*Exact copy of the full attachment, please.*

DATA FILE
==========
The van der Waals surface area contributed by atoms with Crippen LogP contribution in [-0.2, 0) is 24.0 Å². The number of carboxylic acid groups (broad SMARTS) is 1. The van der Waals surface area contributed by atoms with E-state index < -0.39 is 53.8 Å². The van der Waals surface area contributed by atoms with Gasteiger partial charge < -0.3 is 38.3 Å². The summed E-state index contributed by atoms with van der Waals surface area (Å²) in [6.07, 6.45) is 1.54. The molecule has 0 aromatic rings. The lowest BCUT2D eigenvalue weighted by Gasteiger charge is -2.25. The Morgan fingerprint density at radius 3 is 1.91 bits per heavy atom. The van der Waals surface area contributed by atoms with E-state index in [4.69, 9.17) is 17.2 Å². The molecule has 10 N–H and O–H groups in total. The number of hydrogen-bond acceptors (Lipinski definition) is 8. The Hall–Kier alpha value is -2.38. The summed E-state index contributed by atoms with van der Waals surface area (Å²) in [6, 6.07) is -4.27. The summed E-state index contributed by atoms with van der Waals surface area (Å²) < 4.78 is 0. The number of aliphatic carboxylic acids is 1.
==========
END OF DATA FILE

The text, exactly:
The van der Waals surface area contributed by atoms with Crippen LogP contribution in [-0.2, 0) is 24.0 Å². The number of carboxylic acid groups (broad SMARTS) is 1. The van der Waals surface area contributed by atoms with E-state index < -0.39 is 53.8 Å². The van der Waals surface area contributed by atoms with Gasteiger partial charge < -0.3 is 38.3 Å². The summed E-state index contributed by atoms with van der Waals surface area (Å²) in [6.07, 6.45) is 1.54. The molecule has 0 aromatic rings. The lowest BCUT2D eigenvalue weighted by Gasteiger charge is -2.25. The Morgan fingerprint density at radius 3 is 1.91 bits per heavy atom. The van der Waals surface area contributed by atoms with E-state index in [4.69, 9.17) is 17.2 Å². The molecule has 10 N–H and O–H groups in total. The number of hydrogen-bond acceptors (Lipinski definition) is 8. The Hall–Kier alpha value is -2.38. The summed E-state index contributed by atoms with van der Waals surface area (Å²) in [6, 6.07) is -4.27. The summed E-state index contributed by atoms with van der Waals surface area (Å²) < 4.78 is 0. The number of aliphatic carboxylic acids is 1.